Richard Constable

A grave situation

Financial struggles during this difficult period

Recently, to give myself a pastime I thought I would write a daily routine and events of my life during these days of Covid 19. 

Mildly ambitious, I was hoping to pen an amusing and satirical Bridget Jones's Diary style come adaptation, though as it was beginning to shape up more like that of a puerile version of The Secret Diary of Adrian Mole 13 3/4, so accordingly I decided to knock it on the head.

Just yesterday, there I was like a latter day male version of Emily Dickenson (recluse), although the poet was of course a prisoner of her own devices, unlike me, who has been confined to barracks so to speak, by a political precept. In addition without pay and allowances, although not through any crime that I committed or for that matter one that I was convicted of.

Therefore, what am I to do now? The options are limited; read something online, listen to Spotify, watch yet another so-so movie on Netflix. Controversially, I could go to the local supermarket and keep fit by practicing social distancing, a rigorous activity here in Thailand as most people walk directly towards you.

More to the point, as we are all expected to make personal sacrifices for the greater good of the country we live and ultimately for mankind, admirably most people have fallen into line. What's more, they are doing just as their relative government has elected.

Subsequently, a country like the UK is to pay people up to eighty percent of their lost earnings to a maximum of £2,500 (100,000 baht) per month which is apparently just above the median. Sounds generous, and brings to mind the words of another poet Robert Browning:

O, to be in England now that April is there

Then again, The USA government is sending each American everywhere who earns less than one hundred thousand dollars a year, 1,200 bucks (40,800 baht) a month. What it is, to be 'A real live nephew of my uncle Sam's', or in the words of Will Allen Dromgoole:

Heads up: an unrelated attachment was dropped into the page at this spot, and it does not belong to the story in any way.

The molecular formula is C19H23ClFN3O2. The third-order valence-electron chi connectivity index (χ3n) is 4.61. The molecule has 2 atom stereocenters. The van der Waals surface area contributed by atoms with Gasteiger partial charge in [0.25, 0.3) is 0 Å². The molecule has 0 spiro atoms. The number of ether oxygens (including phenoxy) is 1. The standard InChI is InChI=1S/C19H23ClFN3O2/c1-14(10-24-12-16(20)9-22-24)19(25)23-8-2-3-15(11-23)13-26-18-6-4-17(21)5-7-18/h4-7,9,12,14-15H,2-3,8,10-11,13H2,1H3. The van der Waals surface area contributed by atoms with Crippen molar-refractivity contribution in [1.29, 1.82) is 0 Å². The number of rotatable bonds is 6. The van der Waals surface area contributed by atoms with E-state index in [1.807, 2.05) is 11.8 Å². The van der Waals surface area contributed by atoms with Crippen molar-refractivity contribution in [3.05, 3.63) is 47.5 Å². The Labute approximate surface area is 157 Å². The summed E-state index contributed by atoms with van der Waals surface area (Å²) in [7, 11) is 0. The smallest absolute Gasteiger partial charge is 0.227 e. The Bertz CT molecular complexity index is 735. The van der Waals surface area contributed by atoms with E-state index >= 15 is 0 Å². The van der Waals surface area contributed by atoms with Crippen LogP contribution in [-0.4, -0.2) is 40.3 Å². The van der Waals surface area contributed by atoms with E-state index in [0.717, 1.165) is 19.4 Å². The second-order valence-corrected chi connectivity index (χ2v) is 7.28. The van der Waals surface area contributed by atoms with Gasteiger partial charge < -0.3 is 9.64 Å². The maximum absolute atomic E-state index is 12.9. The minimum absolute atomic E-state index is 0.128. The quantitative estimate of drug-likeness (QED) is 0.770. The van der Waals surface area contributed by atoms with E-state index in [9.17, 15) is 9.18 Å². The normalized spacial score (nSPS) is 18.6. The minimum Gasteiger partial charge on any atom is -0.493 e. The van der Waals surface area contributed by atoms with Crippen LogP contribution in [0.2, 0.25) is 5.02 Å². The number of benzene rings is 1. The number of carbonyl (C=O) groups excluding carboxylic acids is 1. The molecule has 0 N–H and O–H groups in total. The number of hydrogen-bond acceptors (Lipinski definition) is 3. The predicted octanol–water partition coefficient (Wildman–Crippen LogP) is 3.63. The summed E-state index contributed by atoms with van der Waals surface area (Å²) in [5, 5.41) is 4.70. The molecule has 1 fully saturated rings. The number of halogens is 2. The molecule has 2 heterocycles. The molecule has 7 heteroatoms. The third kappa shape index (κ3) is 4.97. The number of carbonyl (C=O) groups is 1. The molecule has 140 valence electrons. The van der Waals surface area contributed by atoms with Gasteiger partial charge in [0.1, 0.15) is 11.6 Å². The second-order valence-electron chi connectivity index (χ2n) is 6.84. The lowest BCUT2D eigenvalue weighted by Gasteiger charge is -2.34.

He, too, must cross in twilight dim;

Good friend, I am building this bridge for him.

Alternatively, I have heard that the Thai government are going to give each adult Thai citizen that it deems fit, a stimulus payment of 5,000 baht (120 pounds) a month for the next 3 months. Strangely, not a single line of poetic verse springs to mind, even though I can hear Chopin's Funeral March pulsating in my ears.

Nevertheless, I am sure this 'stimulus' would be more than welcome to thousands of EFL teachers who generally work either part-time or full-time in language centres, tutorial or cram schools. These teachers are normally paid at an hourly rate, and no hour means no pay. Not to mention, the private and government day school foreign teachers - the majority of whom are on short term contracts.

And it gets better, because the student numbers in the language centres were dropping in January and February due to the virus. As the learners were reluctant to come into close contact with others, especially Chinese registrants of which there were some.

The language schools having taken a month on month financial knock, had to close their doors by government request circa March 18th. Whereas, now some are unable to pay their teachers the money they earned last month. Without trying to complicate matters more, the language schools work on a pay system where they are always holding 2 - 3 weeks pay of teachers money - even after paying their salaries.

Furthermore, now that the Thai Prime Minister has decreed understandably so in the circumstances that schools will not open until July 1, not only but also, that the school year will run through October into April without breaks. Like the old saying goes 'The writing is on the wall'.

In as much to say after the 2011 Bangkok flood when the schools were finally opened for the second semester at the beginning of December. Although, many teachers were paid and therefore regarded it as a holiday or some kind of life experience. However, some were not paid and somber tales were related to me by gaunt and still shaken teachers who had been unable to pay their rents and had shed weight without a need to diet. Others were slightly more fortunate, whilst having spent all their savings.